As the Association of Southeast Asian Nations turns 50, our planet breaks records in global temperatures and pollution. Asean enters its next 50 years with the planet considerably different from the time it was founded. The most urgent challenge facing the world and particularly the region today is climate change. Closely related to it is an equally urgent issue: waste.
Southeast Asia is one of the world’s fastest growing regions. Asean has done much to promote industrialization and economic growth. But development has come at a heavy price. The consumption-oriented model of progress, responsible for the climate crisis, has led to ever-growing volumes of waste.
Open dumps and plastic pollution of the oceans are perhaps the most visible manifestations of this growing problem. A recent report by the United Nations shows how waste generation is growing in Southeast Asia, alongside increasing population and urbanization rates. But the report offers a problematic way out for Asean countries: “waste-to-energy” incinerators.
So-called waste-to-energy incineration is among the most polluting, energy-intensive and inefficient ways to generate electricity. The technology carries all the flaws of incineration, most notably the release in the atmosphere of highly carcinogenic dioxins and furans, identified in an international treaty, the Stockholm Convention on Persistent Organic Pollutants, as toxic chemicals for elimination. Equally toxic is incinerator ash, hazardous waste that can seriously contaminate soil and water, and that needs to be managed carefully in tightly controlled and secure facilities.
In 2008, the US Environmental Protection Agency identified incineration as a significant source of carbon emissions, producing more CO2 per megawatt hour compared to coal-fired power plants. Waste-to-energy incineration also requires the additional input of fossil fuels or electricity in order to operate. Breakdowns are frequent problems; many waste-to-energy incinerators in Europe and the United States produce only a fraction of the power promised due to the unreliability of the technology. And waste, compared to other feedstock, is an inefficient fuel. Waste in many SEA countries is largely organic, burns poorly, and is much better managed through composting and other organic management methods.
Clearly, incineration, whether standalone or for “energy recovery,” is a bad choice for Asean. Far from solving the waste problem at root through reduction and reuse, it encourages consumption and disposal, which in turn aggravates climate change.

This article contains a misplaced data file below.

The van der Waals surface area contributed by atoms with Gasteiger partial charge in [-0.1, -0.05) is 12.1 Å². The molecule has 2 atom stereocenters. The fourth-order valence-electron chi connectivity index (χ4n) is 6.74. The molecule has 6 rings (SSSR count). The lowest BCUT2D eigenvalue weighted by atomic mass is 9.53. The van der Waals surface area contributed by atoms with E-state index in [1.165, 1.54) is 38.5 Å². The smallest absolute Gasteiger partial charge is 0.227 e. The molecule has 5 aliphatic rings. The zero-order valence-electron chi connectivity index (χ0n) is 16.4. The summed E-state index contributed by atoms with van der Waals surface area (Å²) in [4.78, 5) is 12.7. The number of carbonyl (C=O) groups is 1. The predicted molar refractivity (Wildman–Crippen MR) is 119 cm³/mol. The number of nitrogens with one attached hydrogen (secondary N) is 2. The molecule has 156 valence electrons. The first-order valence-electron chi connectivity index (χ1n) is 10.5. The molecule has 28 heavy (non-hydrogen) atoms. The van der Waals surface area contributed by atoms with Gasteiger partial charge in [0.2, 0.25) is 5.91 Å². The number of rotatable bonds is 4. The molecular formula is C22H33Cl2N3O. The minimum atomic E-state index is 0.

Europe, home to some of the world’s most advanced waste-burning facilities, has taken the first step to phase out incinerators. The impetus for this change was the European Union Action Plan for the Circular Economy. A circular economy is “one in which the value of products, materials and resources is maintained for as long as possible, minimizing waste and resource use.” Last January, a European Commission communication on the role of waste-to-energy in the circular economy has advised member-states to issue a moratorium on new incinerators, decommission old facilities, and phase out public support and subsidies for incineration.
On the other hand, incineration is finding resurgence in unsuspecting Asean countries. In recent years, the region has seen proponents of incineration—industries from Japan, Denmark and South Korea, among others—aggressively peddling the technology in all its permutations: mass burn, pyrolysis, plasma arc and gasification. Singapore is held up as a shining example of waste management through incineration, although it is modeled after the now debunked European incineration paradigm. If Asean is not vigilant, the region will become a dumping ground for incinerator technology that will lock nations into this outdated practice for the next 50 years.
More sustainable, practical and people-centered waste solutions are being implemented across Asia. Many cities are practicing zero waste, an approach aimed at minimizing and eventually eliminating waste through reduction, redesign, reuse and recycling, starting with waste segregation at source. Asean needs to heed the EU lesson, leapfrog to a circular economy—and leave incineration behind.
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Lea Guerrero is climate and clean energy campaigner of Gaia (Global Alliance for Incinerator Alternatives) Asia Pacific.